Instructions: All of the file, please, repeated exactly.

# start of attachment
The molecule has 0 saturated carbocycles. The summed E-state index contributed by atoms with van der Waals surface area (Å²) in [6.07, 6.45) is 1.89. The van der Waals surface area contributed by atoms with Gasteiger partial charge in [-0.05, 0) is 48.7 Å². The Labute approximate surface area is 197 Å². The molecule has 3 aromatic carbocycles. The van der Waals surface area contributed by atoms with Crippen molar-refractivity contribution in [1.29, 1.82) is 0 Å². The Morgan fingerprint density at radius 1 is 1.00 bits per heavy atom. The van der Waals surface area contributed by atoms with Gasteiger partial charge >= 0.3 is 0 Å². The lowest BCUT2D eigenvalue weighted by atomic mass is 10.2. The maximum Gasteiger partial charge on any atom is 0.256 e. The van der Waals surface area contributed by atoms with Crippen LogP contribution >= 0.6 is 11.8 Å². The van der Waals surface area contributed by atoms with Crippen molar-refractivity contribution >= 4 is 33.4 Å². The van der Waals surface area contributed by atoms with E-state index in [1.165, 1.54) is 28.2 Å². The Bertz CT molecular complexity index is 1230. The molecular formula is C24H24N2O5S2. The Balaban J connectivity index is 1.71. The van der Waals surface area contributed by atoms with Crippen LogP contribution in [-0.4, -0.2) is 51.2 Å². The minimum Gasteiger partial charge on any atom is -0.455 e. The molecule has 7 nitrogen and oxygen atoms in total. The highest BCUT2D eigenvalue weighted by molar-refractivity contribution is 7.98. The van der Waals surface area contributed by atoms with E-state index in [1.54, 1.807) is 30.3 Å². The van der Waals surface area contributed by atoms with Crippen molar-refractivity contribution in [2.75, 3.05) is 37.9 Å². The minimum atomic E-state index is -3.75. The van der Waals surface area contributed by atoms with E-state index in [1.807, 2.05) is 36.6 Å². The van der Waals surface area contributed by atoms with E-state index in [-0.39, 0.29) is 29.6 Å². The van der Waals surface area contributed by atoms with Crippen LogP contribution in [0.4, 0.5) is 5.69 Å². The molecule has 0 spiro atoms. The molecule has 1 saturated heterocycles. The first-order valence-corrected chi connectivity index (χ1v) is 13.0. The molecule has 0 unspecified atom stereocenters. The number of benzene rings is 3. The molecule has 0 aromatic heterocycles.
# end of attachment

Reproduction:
The molecule has 0 saturated carbocycles. The summed E-state index contributed by atoms with van der Waals surface area (Å²) in [6.07, 6.45) is 1.89. The van der Waals surface area contributed by atoms with Gasteiger partial charge in [-0.05, 0) is 48.7 Å². The Labute approximate surface area is 197 Å². The molecule has 3 aromatic carbocycles. The van der Waals surface area contributed by atoms with Crippen molar-refractivity contribution in [1.29, 1.82) is 0 Å². The Morgan fingerprint density at radius 1 is 1.00 bits per heavy atom. The van der Waals surface area contributed by atoms with Gasteiger partial charge >= 0.3 is 0 Å². The lowest BCUT2D eigenvalue weighted by atomic mass is 10.2. The maximum Gasteiger partial charge on any atom is 0.256 e. The van der Waals surface area contributed by atoms with Crippen LogP contribution >= 0.6 is 11.8 Å². The van der Waals surface area contributed by atoms with Crippen molar-refractivity contribution >= 4 is 33.4 Å². The van der Waals surface area contributed by atoms with E-state index in [1.165, 1.54) is 28.2 Å². The Bertz CT molecular complexity index is 1230. The molecular formula is C24H24N2O5S2. The Balaban J connectivity index is 1.71. The van der Waals surface area contributed by atoms with Crippen LogP contribution in [-0.4, -0.2) is 51.2 Å². The minimum Gasteiger partial charge on any atom is -0.455 e. The molecule has 7 nitrogen and oxygen atoms in total. The highest BCUT2D eigenvalue weighted by molar-refractivity contribution is 7.98. The van der Waals surface area contributed by atoms with E-state index in [1.54, 1.807) is 30.3 Å². The van der Waals surface area contributed by atoms with Crippen molar-refractivity contribution in [2.75, 3.05) is 37.9 Å². The minimum atomic E-state index is -3.75. The van der Waals surface area contributed by atoms with E-state index in [1.807, 2.05) is 36.6 Å². The van der Waals surface area contributed by atoms with E-state index in [-0.39, 0.29) is 29.6 Å². The van der Waals surface area contributed by atoms with Crippen LogP contribution in [0.4, 0.5) is 5.69 Å². The molecule has 0 spiro atoms. The molecule has 1 saturated heterocycles. The first-order valence-corrected chi connectivity index (χ1v) is 13.0. The molecule has 0 unspecified atom stereocenters. The number of benzene rings is 3. The molecule has 0 aromatic heterocycles.